About five years ago, my husband and I found ourselves in the thick of the weeds, adopting our son from Russia. Also around this same time, I stopped watching the news and reading the newspaper. I felt the truth, that what we put our attention on, is what we bring into our lives. Like everything else I put my mind to, I went about this with a vengeance. I read and followed positive Facebook groups, sought out new friendships with spiritually guided people, watched inspirational videos, and used my newfound time to just get quiet. This all served me well in the adoption process, for I did not dwell on horror stories, but the inspirational moments that can often come from opening your heart and home to a child in need. I thought about all I would teach my new son, guiding and loving him through those precious first few years.
When the questions arose throughout the adoption process, whether our son will be ok physically, mentally, emotionally or if he would fit in with our family, I simply placed them upon a shelf. With faith in my heart, we marched on, eventually carrying Drew across the threshold of our home at the tender age of eighteen months. As a new family of five, it turned out to be a whirlwind first few years filled with both joy and rough patches that took every ounce of energy to keep us on track. Over time, Drew was in all senses of the word, a typical average American boy. He liked cartoons, light up superhero sneakers, and macaroni and cheese. And yet, there was this one thing that was a bit different – Drew gravitated towards older people, about sixty years older. Maybe it was because older women raised him the first year of his life, or perhaps his whirlwind of a beginning in this world allowed him to never count anybody out in life. Either way, his heart was wide open, the day he met John.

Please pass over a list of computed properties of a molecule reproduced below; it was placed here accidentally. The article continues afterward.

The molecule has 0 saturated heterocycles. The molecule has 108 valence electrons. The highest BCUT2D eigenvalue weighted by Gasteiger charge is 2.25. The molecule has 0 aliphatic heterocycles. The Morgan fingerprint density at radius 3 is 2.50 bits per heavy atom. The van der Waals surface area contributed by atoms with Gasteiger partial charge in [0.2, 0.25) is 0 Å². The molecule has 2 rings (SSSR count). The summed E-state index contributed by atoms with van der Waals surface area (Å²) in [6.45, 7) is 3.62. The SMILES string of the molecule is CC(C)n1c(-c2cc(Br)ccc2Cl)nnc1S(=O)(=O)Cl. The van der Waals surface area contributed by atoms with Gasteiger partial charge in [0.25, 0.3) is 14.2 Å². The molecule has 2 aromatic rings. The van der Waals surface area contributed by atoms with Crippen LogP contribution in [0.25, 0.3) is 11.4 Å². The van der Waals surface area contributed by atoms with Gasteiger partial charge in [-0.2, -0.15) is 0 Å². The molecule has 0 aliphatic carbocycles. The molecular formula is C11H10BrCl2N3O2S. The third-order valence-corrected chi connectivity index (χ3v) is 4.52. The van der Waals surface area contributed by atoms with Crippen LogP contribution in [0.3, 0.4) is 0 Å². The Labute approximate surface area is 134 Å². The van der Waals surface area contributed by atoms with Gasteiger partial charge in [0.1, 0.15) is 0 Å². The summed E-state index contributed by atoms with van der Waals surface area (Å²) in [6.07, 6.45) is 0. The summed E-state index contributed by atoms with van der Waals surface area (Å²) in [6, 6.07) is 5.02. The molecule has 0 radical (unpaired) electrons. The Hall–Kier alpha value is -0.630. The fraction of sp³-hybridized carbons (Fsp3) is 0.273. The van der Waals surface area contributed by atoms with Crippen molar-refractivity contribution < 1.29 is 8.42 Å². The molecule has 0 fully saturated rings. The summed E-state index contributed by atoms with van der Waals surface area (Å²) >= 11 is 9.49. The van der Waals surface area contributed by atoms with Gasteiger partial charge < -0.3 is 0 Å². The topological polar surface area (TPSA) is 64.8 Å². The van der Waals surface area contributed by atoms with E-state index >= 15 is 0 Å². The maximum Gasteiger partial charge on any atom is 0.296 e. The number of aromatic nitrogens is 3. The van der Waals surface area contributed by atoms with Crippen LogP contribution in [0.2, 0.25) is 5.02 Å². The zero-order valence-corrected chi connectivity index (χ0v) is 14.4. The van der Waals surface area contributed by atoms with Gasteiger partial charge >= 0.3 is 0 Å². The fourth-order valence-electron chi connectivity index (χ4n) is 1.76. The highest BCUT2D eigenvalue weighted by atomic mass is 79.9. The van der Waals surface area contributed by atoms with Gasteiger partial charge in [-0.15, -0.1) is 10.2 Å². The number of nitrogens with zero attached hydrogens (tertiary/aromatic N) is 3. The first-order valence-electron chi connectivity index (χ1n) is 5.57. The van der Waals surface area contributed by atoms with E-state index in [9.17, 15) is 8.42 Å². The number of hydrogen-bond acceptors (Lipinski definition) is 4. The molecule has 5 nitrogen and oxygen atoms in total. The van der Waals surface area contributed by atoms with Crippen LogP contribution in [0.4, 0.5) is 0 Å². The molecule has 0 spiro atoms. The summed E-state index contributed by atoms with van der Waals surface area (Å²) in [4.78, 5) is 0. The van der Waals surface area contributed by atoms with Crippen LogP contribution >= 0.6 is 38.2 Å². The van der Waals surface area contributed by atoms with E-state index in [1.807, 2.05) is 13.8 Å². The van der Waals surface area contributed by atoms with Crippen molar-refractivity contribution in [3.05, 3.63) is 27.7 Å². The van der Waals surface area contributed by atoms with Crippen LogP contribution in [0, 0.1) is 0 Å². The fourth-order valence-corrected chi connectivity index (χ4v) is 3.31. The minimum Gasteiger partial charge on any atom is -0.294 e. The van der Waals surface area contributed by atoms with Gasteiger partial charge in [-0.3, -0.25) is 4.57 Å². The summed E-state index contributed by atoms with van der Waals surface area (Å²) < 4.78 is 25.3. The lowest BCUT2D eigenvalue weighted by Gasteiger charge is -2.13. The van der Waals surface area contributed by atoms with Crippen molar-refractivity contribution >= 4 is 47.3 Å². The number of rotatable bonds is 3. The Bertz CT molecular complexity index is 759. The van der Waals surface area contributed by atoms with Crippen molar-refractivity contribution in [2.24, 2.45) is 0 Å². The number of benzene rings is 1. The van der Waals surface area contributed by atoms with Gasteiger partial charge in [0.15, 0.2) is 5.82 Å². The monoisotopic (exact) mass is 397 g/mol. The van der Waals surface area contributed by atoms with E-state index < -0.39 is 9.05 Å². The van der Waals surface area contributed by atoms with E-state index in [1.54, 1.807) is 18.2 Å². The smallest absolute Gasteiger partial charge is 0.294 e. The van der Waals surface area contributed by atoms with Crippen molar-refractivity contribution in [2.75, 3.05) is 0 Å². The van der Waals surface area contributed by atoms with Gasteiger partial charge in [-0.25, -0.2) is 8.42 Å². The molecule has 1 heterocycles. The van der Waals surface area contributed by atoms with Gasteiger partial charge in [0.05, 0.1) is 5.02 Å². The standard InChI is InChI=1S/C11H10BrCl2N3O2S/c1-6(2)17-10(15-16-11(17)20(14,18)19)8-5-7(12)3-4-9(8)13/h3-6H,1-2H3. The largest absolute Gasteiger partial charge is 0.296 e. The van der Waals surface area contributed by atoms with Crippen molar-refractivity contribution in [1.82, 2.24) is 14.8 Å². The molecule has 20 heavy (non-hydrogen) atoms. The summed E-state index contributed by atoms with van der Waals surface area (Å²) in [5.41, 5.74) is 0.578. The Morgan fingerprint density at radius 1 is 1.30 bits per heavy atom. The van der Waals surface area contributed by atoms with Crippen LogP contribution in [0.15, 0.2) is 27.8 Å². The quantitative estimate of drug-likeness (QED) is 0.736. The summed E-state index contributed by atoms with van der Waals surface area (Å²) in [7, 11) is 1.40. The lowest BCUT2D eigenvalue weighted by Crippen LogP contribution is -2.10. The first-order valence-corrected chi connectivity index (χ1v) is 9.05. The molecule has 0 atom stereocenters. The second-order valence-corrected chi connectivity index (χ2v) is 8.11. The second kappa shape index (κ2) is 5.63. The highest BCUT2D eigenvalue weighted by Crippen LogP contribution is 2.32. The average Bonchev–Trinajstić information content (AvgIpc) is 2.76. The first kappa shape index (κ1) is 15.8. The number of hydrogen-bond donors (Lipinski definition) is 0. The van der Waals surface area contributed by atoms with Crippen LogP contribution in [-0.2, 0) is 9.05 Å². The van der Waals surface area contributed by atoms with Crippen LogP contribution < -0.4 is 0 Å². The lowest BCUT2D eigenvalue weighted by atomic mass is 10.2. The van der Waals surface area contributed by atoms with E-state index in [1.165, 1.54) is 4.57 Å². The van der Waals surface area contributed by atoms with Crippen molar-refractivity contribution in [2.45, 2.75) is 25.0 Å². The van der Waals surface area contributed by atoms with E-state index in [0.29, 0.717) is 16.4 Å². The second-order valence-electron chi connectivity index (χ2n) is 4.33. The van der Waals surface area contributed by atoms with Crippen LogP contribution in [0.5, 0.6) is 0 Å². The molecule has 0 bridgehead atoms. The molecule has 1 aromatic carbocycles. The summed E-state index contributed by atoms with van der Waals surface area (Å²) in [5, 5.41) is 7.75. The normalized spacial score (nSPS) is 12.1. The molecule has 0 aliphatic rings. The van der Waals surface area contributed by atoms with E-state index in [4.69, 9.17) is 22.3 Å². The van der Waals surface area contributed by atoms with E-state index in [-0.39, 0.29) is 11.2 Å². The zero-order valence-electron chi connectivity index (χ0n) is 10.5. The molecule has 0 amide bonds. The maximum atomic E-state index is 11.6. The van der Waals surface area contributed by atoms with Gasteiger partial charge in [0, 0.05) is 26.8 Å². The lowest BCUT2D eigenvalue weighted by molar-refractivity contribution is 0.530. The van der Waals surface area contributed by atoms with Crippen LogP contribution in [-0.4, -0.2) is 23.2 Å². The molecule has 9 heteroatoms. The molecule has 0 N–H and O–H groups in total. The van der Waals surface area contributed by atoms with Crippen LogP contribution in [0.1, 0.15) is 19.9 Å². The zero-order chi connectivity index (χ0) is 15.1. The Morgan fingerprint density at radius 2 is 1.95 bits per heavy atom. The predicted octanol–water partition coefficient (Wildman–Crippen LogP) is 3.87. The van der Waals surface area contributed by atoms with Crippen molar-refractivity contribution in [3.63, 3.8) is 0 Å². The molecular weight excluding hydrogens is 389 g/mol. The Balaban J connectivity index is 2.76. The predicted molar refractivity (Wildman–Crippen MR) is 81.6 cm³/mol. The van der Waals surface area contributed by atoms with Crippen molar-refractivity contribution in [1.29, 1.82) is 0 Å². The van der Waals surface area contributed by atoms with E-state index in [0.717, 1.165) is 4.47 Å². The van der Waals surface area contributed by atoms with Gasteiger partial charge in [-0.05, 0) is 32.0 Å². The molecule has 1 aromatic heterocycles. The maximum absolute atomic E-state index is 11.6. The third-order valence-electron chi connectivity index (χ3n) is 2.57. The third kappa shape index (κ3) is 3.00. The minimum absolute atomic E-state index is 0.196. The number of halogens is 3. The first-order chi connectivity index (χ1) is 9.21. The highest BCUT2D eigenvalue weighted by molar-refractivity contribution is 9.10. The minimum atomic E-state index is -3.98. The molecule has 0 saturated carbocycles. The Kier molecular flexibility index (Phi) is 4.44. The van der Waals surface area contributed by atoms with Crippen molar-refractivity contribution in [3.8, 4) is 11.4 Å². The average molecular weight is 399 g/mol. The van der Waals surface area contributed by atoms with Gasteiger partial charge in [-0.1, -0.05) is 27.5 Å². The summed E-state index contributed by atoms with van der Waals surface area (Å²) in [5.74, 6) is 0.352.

Next door, John and his wife Peggy, had three kids of their own, grown and married. Drew began to ask to play with John, often wandering into their backyard. I would see John and Drew watering the plants together, looking in the woods for cool insects, and often wandering inside for a game of flashlight tag. Soon, requests to hang out with John became more regular. He would become excited, gather his army figures or trucks, and head off to John’s house as if it was all perfectly normal to have a best friend who was sixty. To Drew, John was simply a friend, the coolest friend he knew. I thought about my own friendships, how I loved them dearly, and yet how many, if not all, were just like me.
The friendship between Drew and John grew, illustrated by their spending hours mowing the lawn, walking the dog and simply, talking. Then came the summer when Drew turned 6. We were slotted to move with both an air of excitement and a heavy heart. Although we were only moving across town, it felt like the other side of the world. As the moving truck pulled away with our belongings, I felt a tug at my heart. A lot of effort would need to be made for their friendship to continue. “John’s going to come to our new house everyday,” Drew said with the light in his eyes. I looked away, not able to meet his gaze. I knew Drew loved John with all his heart, and I knew John liked him, but what I did not know was if the visits would continue. As a mother, you make decisions everyday that affect your children, you just never want one to them to break your child’s heart.